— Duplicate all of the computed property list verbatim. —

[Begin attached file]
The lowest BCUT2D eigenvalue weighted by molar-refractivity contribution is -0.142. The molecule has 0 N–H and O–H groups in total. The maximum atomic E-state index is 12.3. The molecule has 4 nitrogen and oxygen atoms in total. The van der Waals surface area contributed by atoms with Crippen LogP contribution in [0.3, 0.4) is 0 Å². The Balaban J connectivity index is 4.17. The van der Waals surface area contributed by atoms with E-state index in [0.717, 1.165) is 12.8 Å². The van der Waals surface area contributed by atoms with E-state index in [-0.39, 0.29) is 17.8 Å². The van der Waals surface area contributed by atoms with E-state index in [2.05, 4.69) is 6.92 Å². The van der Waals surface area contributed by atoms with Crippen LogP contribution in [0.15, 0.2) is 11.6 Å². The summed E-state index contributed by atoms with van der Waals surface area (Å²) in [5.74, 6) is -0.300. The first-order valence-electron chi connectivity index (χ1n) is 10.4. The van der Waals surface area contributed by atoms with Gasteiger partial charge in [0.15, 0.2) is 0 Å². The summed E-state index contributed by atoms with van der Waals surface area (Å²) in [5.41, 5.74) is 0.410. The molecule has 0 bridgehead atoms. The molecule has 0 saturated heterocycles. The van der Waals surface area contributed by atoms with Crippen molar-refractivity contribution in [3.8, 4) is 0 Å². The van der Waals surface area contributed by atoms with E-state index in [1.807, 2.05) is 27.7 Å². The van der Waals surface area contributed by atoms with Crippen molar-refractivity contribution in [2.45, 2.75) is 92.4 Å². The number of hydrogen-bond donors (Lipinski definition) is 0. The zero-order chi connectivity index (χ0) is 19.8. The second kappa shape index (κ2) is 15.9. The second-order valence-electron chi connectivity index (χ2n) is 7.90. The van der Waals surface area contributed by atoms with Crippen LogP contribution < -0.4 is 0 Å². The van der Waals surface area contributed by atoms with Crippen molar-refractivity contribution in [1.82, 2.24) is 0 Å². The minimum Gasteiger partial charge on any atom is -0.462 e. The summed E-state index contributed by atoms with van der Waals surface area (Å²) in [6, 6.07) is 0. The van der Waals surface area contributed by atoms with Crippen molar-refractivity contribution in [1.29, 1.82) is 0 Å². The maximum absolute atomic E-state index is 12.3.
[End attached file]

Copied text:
The lowest BCUT2D eigenvalue weighted by molar-refractivity contribution is -0.142. The molecule has 0 N–H and O–H groups in total. The maximum atomic E-state index is 12.3. The molecule has 4 nitrogen and oxygen atoms in total. The van der Waals surface area contributed by atoms with Crippen LogP contribution in [0.3, 0.4) is 0 Å². The Balaban J connectivity index is 4.17. The van der Waals surface area contributed by atoms with E-state index in [0.717, 1.165) is 12.8 Å². The van der Waals surface area contributed by atoms with E-state index in [-0.39, 0.29) is 17.8 Å². The van der Waals surface area contributed by atoms with E-state index in [2.05, 4.69) is 6.92 Å². The van der Waals surface area contributed by atoms with Crippen LogP contribution in [0.15, 0.2) is 11.6 Å². The summed E-state index contributed by atoms with van der Waals surface area (Å²) in [5.74, 6) is -0.300. The first-order valence-electron chi connectivity index (χ1n) is 10.4. The van der Waals surface area contributed by atoms with Gasteiger partial charge in [0.15, 0.2) is 0 Å². The summed E-state index contributed by atoms with van der Waals surface area (Å²) in [5.41, 5.74) is 0.410. The molecule has 0 bridgehead atoms. The molecule has 0 saturated heterocycles. The van der Waals surface area contributed by atoms with Crippen molar-refractivity contribution in [3.8, 4) is 0 Å². The van der Waals surface area contributed by atoms with E-state index in [1.807, 2.05) is 27.7 Å². The van der Waals surface area contributed by atoms with Crippen molar-refractivity contribution in [2.45, 2.75) is 92.4 Å². The number of hydrogen-bond donors (Lipinski definition) is 0. The zero-order chi connectivity index (χ0) is 19.8. The second kappa shape index (κ2) is 15.9. The second-order valence-electron chi connectivity index (χ2n) is 7.90. The van der Waals surface area contributed by atoms with Crippen LogP contribution < -0.4 is 0 Å². The van der Waals surface area contributed by atoms with Crippen molar-refractivity contribution in [1.82, 2.24) is 0 Å². The minimum Gasteiger partial charge on any atom is -0.462 e. The summed E-state index contributed by atoms with van der Waals surface area (Å²) in [6, 6.07) is 0. The van der Waals surface area contributed by atoms with Crippen molar-refractivity contribution in [1.29, 1.82) is 0 Å². The maximum absolute atomic E-state index is 12.3.